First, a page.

While the rest of the Marvel Universe do battle with demons who were once friends, the assembled Avengers and Defenders make their way toward Dormammu. In one of the most disappointing scenes of the entire saga, the dread one dispatches the Defenders in one panel, leaving the Avengers to save the universe in the comic that bears their name. Highlights include Thor and Iron Man being separated from their hammer and armor, the Vision panicking in quicksand (hinting at his past as the original Human Torch), and the Scarlet Witch, proving for perhaps the first time that she is the most powerful Avenger and taking down Dormammu and Loki. Her words, “You cannot stop me!” are chilling knowing what we know now.
The Watcher explains that Wanda’s hex caused the Evil Eye to backfire and destroyed Dormammu (he got better) while simultaneously healing Loki’s eyesight, but driving him insane. Loki too got better, but after a stay in Rutland in the care of mayor Tom Fagan… but that’s another tale for another time. The Defenders are able to save the Black Knight, though not as they originally intended, but it all worked out.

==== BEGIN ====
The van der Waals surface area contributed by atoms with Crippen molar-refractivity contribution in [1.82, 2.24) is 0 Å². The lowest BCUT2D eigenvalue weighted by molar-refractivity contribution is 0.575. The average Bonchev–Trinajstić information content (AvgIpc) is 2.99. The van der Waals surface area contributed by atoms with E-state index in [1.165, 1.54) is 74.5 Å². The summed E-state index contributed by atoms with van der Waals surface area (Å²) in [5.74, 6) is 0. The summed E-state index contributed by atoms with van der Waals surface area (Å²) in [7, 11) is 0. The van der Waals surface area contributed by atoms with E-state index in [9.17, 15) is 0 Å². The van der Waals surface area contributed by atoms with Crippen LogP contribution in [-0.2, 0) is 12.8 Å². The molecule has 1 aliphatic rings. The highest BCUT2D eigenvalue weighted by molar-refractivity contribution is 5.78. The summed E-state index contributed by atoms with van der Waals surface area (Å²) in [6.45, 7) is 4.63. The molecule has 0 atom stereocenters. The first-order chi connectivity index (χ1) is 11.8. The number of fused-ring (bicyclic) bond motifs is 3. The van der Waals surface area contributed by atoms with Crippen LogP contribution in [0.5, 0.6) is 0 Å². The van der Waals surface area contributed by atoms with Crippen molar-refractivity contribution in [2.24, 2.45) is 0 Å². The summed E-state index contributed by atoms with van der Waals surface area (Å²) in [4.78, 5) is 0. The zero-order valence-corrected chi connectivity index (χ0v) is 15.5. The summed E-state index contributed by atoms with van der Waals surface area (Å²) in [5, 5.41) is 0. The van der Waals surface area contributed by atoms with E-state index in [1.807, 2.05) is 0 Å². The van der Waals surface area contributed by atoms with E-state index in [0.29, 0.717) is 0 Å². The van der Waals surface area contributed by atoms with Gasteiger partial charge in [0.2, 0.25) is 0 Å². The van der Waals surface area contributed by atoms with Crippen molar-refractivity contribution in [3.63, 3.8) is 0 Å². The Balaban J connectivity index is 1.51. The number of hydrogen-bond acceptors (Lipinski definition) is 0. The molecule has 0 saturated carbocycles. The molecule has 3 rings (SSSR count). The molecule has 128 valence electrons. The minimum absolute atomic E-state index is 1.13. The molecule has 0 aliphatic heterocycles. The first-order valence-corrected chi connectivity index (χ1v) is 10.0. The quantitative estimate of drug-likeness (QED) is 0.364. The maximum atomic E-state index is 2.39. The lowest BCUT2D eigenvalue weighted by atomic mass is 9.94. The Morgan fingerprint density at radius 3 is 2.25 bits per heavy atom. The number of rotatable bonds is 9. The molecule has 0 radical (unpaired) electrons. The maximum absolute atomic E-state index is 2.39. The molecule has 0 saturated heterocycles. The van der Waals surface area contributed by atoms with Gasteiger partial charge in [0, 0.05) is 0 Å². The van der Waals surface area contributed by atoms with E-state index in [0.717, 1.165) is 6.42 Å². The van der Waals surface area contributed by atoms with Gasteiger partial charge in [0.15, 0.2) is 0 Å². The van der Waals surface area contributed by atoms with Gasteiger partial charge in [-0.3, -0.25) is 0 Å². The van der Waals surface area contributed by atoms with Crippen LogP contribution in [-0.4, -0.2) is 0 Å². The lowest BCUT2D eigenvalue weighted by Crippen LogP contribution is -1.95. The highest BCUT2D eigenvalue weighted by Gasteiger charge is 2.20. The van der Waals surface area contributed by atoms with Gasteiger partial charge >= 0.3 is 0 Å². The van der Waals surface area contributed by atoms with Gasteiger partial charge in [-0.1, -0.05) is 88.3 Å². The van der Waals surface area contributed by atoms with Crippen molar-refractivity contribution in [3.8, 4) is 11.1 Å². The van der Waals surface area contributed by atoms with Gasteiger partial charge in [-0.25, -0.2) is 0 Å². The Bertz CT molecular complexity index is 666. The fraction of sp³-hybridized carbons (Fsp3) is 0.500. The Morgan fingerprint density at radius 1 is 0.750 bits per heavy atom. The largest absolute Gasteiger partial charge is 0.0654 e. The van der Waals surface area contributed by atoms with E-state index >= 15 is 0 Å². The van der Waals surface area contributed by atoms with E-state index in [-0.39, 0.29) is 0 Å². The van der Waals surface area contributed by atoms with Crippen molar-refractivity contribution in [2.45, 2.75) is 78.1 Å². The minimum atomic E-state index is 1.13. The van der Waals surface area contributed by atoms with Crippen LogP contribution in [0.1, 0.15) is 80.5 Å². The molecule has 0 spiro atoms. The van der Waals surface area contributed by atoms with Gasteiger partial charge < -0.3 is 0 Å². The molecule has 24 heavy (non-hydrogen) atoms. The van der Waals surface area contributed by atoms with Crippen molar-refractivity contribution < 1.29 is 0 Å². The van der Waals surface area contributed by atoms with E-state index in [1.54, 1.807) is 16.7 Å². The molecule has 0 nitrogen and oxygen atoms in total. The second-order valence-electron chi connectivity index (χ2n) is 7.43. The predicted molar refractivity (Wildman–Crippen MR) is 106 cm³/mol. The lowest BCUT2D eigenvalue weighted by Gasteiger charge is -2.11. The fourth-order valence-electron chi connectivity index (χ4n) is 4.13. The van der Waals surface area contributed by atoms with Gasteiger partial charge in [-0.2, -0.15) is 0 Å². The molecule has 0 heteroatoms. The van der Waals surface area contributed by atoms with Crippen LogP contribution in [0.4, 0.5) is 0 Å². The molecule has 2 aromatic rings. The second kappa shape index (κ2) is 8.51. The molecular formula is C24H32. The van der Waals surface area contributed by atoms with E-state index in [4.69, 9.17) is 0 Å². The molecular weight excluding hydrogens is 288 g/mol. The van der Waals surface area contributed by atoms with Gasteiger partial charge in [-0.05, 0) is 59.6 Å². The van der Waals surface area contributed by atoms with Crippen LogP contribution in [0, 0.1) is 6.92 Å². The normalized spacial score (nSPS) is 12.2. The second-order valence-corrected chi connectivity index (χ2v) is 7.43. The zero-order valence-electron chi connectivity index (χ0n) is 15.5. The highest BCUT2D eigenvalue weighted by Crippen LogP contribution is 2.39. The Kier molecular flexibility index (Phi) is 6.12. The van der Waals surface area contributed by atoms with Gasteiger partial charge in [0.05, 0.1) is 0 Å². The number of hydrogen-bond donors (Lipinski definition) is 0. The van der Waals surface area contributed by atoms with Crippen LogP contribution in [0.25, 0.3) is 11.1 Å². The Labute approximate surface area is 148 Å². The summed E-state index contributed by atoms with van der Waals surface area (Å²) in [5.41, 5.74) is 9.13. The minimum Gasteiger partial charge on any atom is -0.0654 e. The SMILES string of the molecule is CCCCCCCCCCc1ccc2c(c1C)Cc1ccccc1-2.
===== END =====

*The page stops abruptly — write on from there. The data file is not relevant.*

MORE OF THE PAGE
I loved this story, and upon re-reading it for this review, I still love it. I was made a Defenders fan as well as a Hulk fan, and the ending made me curious of much of the Marvel Universe I was unaware of beforehand. Truly epic in scale, the Avengers/Defenders remains my first experience with superheroes fighting one another, and has whet my appetite for the big screen version of Civil War just scant hours from now.